Narrow-leaf Sage

Common name: Narrow-leaf Sage

Scientific name: Salvia lavandulifolia

Family: Lamiaceae

Uses: Decorative, culinary.Attractive flowers. Use in herbal wreaths & nosegays. For culinary use. Slight balsamic flavor. Good for teas. Use for flavoring. Use in vinegars. For herbal butter. Use for drying (leaves are highly aromatic & pungent). Use for fragrance and pot-pourris. Use in containers. Has medicinal uses. Popular with bees.

History: Also known as Spanish sage, From the Latin

Description: Square stems which become woody after the 2nd year. Leaves are in pairs with yellow blotches on old leaves and pronounced veining underneath. The deep-throated flowers are two-lipped and generally mauve-blue. The fruit is tiny, dark brown, ovoid seeds. Leaves have a slight balsamic flavor.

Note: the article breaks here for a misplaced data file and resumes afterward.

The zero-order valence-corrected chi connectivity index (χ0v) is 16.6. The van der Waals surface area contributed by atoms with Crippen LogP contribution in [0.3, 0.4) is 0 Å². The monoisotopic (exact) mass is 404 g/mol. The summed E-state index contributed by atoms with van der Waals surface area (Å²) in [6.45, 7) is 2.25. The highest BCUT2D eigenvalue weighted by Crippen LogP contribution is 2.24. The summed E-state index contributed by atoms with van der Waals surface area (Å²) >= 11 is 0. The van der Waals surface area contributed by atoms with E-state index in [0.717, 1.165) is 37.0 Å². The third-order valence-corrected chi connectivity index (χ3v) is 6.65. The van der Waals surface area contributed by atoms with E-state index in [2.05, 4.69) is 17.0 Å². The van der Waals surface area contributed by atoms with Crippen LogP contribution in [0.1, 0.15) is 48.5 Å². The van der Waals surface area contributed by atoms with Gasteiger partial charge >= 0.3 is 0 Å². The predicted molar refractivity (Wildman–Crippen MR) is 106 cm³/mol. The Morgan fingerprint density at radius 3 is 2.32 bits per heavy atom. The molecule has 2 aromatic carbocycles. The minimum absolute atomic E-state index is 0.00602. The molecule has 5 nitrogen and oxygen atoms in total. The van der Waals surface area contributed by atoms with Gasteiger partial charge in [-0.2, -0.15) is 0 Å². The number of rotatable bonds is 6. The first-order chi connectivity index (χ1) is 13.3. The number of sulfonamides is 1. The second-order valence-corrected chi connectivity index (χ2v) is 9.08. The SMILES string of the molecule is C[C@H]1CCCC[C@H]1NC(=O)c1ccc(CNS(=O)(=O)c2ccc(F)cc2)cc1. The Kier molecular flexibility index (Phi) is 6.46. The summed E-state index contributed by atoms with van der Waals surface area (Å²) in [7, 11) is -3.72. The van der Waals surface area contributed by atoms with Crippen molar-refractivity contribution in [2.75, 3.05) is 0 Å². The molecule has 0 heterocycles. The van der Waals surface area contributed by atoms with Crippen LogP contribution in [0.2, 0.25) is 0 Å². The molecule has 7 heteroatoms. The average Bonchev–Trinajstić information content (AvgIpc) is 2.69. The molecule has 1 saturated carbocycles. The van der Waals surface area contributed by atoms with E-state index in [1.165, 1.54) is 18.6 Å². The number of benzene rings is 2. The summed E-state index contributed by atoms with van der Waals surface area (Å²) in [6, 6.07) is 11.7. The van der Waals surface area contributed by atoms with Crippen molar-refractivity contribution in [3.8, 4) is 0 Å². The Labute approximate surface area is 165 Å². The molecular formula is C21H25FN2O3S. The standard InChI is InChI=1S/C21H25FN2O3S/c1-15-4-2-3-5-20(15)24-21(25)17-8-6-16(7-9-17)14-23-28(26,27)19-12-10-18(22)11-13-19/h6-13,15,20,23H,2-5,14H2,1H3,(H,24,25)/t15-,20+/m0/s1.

Plant type: Perennial

Hardiness: Hardy evergreen shrub; hardiness zone 4-8.

Height: 12-30 inches

Width: 2 feet

Light: Full sun

Soil: fairly rich, light, dry, well drained alkaline soil


Disease: Slugs, spider mites, spittle bug, caterpillars; wilt and root rot,

Cultivation: Sow in late spring. Thin to 20 inches when seedlings reach a height of 3 inches. Prune heavily in spring to prevent seed set. Cut back after flowering and replace woody plants every 4-5 years.

Companion planting: Sage in general are said to improve the growth of carrots, marjoram, strawberry and tomato.

Propagation: Cuttings, layering, division or by seed.

Flowering period: June

Flower color: mauve-blue, pink, white

Harvesting: Pick leaves just before flowers appear; avoid harvesting the first year.

Garden notes: